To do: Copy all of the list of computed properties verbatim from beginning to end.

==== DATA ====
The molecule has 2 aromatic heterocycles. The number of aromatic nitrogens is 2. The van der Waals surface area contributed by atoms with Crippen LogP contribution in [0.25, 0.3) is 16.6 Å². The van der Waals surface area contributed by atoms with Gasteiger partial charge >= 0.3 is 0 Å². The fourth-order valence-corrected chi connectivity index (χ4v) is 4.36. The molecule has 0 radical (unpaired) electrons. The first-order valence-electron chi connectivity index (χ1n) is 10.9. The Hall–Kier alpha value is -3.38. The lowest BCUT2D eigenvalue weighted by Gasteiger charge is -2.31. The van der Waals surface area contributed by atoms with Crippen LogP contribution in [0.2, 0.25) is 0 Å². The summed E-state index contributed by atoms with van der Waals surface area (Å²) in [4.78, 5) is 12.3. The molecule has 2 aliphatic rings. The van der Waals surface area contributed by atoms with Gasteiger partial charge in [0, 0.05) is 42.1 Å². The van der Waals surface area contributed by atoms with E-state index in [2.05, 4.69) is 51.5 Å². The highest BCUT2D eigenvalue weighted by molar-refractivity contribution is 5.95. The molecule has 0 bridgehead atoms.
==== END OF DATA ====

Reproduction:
The molecule has 2 aromatic heterocycles. The number of aromatic nitrogens is 2. The van der Waals surface area contributed by atoms with Crippen LogP contribution in [0.25, 0.3) is 16.6 Å². The van der Waals surface area contributed by atoms with Gasteiger partial charge >= 0.3 is 0 Å². The fourth-order valence-corrected chi connectivity index (χ4v) is 4.36. The molecule has 0 radical (unpaired) electrons. The first-order valence-electron chi connectivity index (χ1n) is 10.9. The Hall–Kier alpha value is -3.38. The lowest BCUT2D eigenvalue weighted by Gasteiger charge is -2.31. The van der Waals surface area contributed by atoms with Crippen LogP contribution in [0.2, 0.25) is 0 Å². The summed E-state index contributed by atoms with van der Waals surface area (Å²) in [4.78, 5) is 12.3. The molecule has 2 aliphatic rings. The van der Waals surface area contributed by atoms with Gasteiger partial charge in [0, 0.05) is 42.1 Å². The van der Waals surface area contributed by atoms with E-state index in [2.05, 4.69) is 51.5 Å². The highest BCUT2D eigenvalue weighted by molar-refractivity contribution is 5.95. The molecule has 0 bridgehead atoms.